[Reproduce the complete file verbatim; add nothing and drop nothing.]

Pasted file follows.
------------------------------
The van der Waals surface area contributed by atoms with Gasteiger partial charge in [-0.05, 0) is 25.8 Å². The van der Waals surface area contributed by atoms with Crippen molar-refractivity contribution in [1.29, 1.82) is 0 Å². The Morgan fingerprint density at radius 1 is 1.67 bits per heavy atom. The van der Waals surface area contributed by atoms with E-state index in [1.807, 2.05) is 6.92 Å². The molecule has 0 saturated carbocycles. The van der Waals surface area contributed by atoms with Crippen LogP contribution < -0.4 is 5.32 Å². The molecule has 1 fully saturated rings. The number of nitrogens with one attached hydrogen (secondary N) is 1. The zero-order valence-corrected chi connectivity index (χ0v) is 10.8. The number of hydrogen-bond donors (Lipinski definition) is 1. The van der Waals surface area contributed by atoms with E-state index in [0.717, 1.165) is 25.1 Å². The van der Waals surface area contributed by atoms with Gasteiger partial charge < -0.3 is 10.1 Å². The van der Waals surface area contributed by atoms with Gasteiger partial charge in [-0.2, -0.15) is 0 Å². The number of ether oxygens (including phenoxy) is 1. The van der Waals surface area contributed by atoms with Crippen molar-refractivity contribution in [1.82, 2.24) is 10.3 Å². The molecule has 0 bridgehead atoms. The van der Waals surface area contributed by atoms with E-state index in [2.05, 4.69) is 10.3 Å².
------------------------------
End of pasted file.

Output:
The van der Waals surface area contributed by atoms with Gasteiger partial charge in [-0.05, 0) is 25.8 Å². The van der Waals surface area contributed by atoms with Crippen molar-refractivity contribution in [1.29, 1.82) is 0 Å². The Morgan fingerprint density at radius 1 is 1.67 bits per heavy atom. The van der Waals surface area contributed by atoms with E-state index in [1.807, 2.05) is 6.92 Å². The molecule has 0 saturated carbocycles. The van der Waals surface area contributed by atoms with Crippen LogP contribution < -0.4 is 5.32 Å². The molecule has 1 fully saturated rings. The number of nitrogens with one attached hydrogen (secondary N) is 1. The zero-order valence-corrected chi connectivity index (χ0v) is 10.8. The number of hydrogen-bond donors (Lipinski definition) is 1. The van der Waals surface area contributed by atoms with E-state index in [0.717, 1.165) is 25.1 Å². The van der Waals surface area contributed by atoms with Gasteiger partial charge < -0.3 is 10.1 Å². The van der Waals surface area contributed by atoms with Gasteiger partial charge in [-0.2, -0.15) is 0 Å². The number of ether oxygens (including phenoxy) is 1. The van der Waals surface area contributed by atoms with Crippen molar-refractivity contribution in [1.82, 2.24) is 10.3 Å². The molecule has 0 bridgehead atoms. The van der Waals surface area contributed by atoms with E-state index in [2.05, 4.69) is 10.3 Å².